Figure 1. Microbial translocation in HIV-infected individuals and HIV-uninfected controls.

(A) Median serum level of LPS in our cohort; controls: 1.55 EU/mL, HIV-infected persons: 1.82 EU/mL, p = 0.061. (B) Median serum level of sCD14 in our cohort; controls: 3.18 µg/mL, HIV-infected persons: 7.58 µg/mL, p<0.001. (C) Median serum level of endoCAb in our cohort; controls: 34.6 GMU/mL, HIV-infected persons: 26.2 GMU/mL, p = 0.08. (D) Median serum level of anti-Gal IgM in our cohort; controls: 288.4 AU, HIV-infected persons: 171.2 AU, p = 0.57. (E) Median serum level of anti-Gal IgG in our cohort; controls: 13.38 AU, HIV-infected persons: 9.28 AU, p = 0.14.

Elevated pro-inflammatory cytokine levels in HIV-infected individuals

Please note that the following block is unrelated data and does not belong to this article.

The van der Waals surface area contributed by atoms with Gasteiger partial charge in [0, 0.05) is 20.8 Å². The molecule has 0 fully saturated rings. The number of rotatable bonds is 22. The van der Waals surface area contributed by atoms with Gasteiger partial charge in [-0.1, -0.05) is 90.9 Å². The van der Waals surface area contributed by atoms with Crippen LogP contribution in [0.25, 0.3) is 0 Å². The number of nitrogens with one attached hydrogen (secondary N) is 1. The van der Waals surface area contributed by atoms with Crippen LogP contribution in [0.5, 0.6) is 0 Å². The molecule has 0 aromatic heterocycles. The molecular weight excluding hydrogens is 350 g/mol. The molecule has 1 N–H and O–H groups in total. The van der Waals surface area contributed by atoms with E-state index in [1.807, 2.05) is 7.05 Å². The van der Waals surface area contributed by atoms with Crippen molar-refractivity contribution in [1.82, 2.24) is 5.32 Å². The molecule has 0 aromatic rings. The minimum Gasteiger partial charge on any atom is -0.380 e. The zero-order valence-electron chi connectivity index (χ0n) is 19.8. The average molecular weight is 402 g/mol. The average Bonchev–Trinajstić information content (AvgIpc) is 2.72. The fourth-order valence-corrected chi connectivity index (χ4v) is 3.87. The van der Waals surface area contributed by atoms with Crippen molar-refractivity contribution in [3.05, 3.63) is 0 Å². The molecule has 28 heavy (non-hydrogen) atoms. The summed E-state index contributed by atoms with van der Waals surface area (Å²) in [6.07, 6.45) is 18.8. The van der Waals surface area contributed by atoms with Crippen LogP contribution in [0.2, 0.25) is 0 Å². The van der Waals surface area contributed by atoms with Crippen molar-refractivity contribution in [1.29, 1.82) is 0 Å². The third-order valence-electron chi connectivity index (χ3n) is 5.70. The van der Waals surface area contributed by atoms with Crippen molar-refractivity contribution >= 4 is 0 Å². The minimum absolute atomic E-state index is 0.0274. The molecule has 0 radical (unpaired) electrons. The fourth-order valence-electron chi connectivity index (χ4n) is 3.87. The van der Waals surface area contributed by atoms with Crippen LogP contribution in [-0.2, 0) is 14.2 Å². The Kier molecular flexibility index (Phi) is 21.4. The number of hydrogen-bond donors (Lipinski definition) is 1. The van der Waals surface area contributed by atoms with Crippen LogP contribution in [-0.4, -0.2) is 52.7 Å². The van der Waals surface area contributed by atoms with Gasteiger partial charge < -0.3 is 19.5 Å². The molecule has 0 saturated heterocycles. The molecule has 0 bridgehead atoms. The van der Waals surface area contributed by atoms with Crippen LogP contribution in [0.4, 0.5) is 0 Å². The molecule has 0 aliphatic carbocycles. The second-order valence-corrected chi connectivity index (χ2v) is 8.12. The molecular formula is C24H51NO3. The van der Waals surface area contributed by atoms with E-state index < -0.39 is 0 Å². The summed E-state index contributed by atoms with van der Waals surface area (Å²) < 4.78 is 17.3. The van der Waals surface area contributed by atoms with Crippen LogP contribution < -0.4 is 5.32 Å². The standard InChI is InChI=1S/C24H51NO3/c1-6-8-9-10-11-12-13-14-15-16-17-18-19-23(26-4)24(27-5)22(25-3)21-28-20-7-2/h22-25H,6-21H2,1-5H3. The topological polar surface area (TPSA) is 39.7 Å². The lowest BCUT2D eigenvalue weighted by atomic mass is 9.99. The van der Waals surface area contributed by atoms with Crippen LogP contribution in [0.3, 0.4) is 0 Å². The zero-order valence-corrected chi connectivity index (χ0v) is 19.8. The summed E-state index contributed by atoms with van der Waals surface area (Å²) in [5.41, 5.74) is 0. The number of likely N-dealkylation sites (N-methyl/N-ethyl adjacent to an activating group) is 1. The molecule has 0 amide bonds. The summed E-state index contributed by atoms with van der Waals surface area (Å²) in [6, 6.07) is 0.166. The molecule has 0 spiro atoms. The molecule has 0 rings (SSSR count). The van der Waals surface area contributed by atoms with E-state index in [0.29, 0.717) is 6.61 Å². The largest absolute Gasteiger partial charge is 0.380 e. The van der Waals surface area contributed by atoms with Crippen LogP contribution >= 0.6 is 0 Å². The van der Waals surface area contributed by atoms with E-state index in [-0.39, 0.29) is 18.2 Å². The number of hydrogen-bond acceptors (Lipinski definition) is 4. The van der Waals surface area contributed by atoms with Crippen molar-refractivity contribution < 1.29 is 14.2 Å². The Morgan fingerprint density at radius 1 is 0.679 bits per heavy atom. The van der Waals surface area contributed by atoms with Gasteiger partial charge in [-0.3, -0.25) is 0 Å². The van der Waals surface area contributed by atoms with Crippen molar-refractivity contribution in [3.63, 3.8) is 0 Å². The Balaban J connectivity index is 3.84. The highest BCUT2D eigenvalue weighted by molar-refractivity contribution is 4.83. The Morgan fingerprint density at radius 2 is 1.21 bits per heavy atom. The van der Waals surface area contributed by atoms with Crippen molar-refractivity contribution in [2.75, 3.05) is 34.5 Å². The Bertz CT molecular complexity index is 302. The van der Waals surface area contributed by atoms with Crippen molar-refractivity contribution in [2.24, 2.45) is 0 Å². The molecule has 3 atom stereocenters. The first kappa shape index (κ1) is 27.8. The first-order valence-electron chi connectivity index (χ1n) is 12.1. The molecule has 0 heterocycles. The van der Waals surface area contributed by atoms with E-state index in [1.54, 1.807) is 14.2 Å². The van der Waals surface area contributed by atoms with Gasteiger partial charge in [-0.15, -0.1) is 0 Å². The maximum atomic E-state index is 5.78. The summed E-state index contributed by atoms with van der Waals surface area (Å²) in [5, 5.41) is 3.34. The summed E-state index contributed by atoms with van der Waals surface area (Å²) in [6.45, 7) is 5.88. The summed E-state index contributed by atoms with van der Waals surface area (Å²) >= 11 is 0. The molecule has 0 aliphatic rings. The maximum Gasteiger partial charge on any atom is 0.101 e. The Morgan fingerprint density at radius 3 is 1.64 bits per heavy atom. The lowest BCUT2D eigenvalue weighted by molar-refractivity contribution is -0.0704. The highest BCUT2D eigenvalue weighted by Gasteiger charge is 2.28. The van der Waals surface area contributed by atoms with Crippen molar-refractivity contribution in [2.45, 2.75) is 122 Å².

The levels of the pro-inflammatory markers, sTNF-rII and IL-6, were significantly higher in HAART-treated and HAART-naive individuals compared with controls (Table 1). Compared with HAART-treated, HAART-naive subjects had higher serum levels of sTNF-rII (5.8 ng/mL, IQR: 4.6–8.4 vs. 5.0 ng/mL, IQR: 3.6–6.2, p = 0.03), IL-1Ra (88 pg/mL, IQR: 70–117 vs. 66 pg/mL, IQR: 39–104, p = 0.03), and IL-10 (2.9 pg/mL, IQR: 1.8–3.9 vs. 1.5 pg/mL, IQR: 0.8–2.3, p = 0.02). A near-significant correlation was observed between sCD14 and sTNF-rII in HIV-infected subjects (p = 0.053, rho = 0.20), but we found no associations between sCD14 and the other pro-inflammatory markers, or between LPS and any of the pro-inflammatory markers in either of the groups, except IL-10 in HAART-naive subjects (p<0.01, rho = −0.57). IL-10 showed a positive association with both sTNF-rII and IL-1Ra in HIV-infected subjects (sTNF-rII: p<0.001, rho = 0.35 and IL-1Ra: p<0.01, rho = 0.31). No significant associations were found between CD4+ cell counts or HIV RNA levels and any of the markers for pro-inflammation, except for IL-10, where all HIV-infected subjects had a negative association with CD4+ cell count (p = 0.013, rho = −0.25) and a positive correlation with HIV RNA level (p<0.01, rho = 0.28). Sensitivity analyses revealed no impact of age on any of the pro-inflammation markers, except for IL-10 in HAART-treated HIV-infected subjects, which showed a negative association between age and IL-10 (p = 0.04, rho = −0.24).